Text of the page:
@SanFranLefty: Let me guess — one of their complaints was that his daughter “dresses like a boy.”

@ nojo,

The current school board rejected the proposed policy as of yesterday, so student journalism is gonna live to fight another day.

Also, the current group of whackadoodle nutjobs on the school board are all gonna lose their jobs and be replaced by another group of whackadoodle nutjobs today.

To paraphrase the local alt-weekly, voting in the US today is like a multiple choice test in which all the answers are wrong.

@¡Andrew!: Student journalism already lost, if they think that writing for the school paper has anything to do with the First Amendment. They really should start an independent blog, and use a Finger as their logo. Then the issues get more interesting if the principal complains.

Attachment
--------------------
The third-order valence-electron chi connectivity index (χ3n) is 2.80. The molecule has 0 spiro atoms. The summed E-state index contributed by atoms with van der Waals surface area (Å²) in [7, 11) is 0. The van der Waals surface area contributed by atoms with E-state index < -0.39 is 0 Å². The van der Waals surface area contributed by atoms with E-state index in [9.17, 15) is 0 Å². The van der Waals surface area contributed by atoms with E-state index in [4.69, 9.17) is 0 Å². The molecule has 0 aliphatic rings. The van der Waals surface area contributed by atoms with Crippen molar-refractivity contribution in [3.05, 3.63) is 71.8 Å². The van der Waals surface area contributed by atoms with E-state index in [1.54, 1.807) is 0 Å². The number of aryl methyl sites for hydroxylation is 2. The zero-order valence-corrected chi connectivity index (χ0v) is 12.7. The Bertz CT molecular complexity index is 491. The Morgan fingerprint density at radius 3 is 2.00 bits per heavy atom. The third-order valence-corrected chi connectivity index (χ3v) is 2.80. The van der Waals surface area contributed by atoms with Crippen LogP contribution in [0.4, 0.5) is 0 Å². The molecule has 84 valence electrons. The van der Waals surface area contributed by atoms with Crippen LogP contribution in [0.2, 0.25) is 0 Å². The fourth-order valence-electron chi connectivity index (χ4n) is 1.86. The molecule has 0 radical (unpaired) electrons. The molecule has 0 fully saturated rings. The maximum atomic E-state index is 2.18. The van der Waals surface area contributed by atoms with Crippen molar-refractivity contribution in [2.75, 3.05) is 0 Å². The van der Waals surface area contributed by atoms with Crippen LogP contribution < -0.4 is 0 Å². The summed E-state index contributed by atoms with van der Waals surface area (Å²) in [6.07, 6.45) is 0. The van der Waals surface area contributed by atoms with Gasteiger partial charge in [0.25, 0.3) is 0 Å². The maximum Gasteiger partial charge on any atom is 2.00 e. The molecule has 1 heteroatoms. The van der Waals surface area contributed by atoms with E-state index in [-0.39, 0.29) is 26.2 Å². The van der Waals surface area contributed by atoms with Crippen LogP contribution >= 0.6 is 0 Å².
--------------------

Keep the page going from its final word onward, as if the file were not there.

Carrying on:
Also: Better training for their careers in a paperless world.

@nojo: Blog Against The Man.

Or, for Seattle, Blog Against the Status Quo Representative Authority Figure.

@¡Andrew!: This goes back to my time in college. Real journalists wrote for the student-owned paper. Hacks worried about their J-school grades.

@nojo: Like when an op-ed might end with “…and fuck you too, professor.”

Ah, those were the days.

@nojo: I tried to read my current university’s student paper, but shiz is depressin.’ They had a recent article about how the university’s staff is so poorly paid that some qualify for public assistance. You’d sure as hell never know it from the tuition bill$.

@¡Andrew!: Our Legislature columnist wrote “Give me a fucking break” in a piece. A legislator got all huffy about that, and distributed copies to all his colleagues.

So, when the time came for the annual satire issue, I made a point of including “Give me a fucking break” in every story.

But that’s not what pissed off the town. Although it helped.